Although the standards state that anyone of any age, with an interest, may join the Primary and Secondary Care, CRP and AED or Care for Children programs you must be careful about accepting children.

The key phrase for me is 'with an interest'. If a child isn't showing an interest in the skills required in the programs and has an understanding of the key concepts, they may not be suitable for inclusion in the training just yet. This is naturally not linked to specific age as children develop both physically, mentally and more importantly, emotionally at very different rates.

One of the most famous invasive species brought by humans into a new ecosystem is the Cain Toad in Australia, which continues to be highly destructive to this day.

The Asian Carp and Zebra Mussel are invasive species currently causing damage to local ecosystems where they have introduced and most infamous to the diving community are the Lion Fish with no natural predators in The Carribean Sea, depleting local fish species and causing harm to that ecosystem.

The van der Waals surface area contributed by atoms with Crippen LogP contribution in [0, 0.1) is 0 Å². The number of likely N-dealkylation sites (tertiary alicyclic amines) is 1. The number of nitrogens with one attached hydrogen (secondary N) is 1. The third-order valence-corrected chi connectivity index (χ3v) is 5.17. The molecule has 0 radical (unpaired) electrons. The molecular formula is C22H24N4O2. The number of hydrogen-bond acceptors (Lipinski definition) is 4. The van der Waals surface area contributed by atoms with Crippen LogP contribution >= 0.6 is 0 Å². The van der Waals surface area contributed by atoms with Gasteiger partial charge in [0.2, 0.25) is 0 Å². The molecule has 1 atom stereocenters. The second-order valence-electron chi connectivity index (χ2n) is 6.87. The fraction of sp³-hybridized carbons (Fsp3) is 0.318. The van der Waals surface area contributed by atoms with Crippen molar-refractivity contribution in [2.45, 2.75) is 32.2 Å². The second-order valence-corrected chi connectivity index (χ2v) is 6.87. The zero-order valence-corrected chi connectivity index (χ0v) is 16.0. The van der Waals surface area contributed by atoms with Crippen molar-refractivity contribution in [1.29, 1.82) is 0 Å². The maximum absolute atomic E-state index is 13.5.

There are six halftimes to every tissue compartment - if the halftime for the specific compartment is 30 minutes it will take 30 minutes for it to become 50% saturated, another 30 minutes for the compartment to become 75% saturated and so on for another 4 halftimes until reaching saturation.

So six 30 minute halftimes will take 180 minutes to reach saturation which is 3 hours.

Exposure protection is always a very personal choice; some people feel that wearing a wetsuit in tropical waters in temperatures above 25 degrees Celcius feels restricting and unnecessary while others insist on long wetsuits in the same waters.

PADI's Encyclopedia of Recreational Diving along with other student materials have a guide for which exposure protection is recommended based off water temperatures which can be very helpful if you're diving in new environments or have students partaking on a program in a new diving location. 

It's important to understand the concept of dead air in the world of diving. We effectively extend the dead air space with the addition of a snorkel or regulator and breathing deeply and slowly helps us to clear the space so we may breathe a fresh breath every time to inhale.

Having a poorly maintained regulator can make it difficult to clear the extended dead air space in the second stage. This can result in hypercapnia; an excess of carbon dioxide in the blood which should be avoided whilst diving.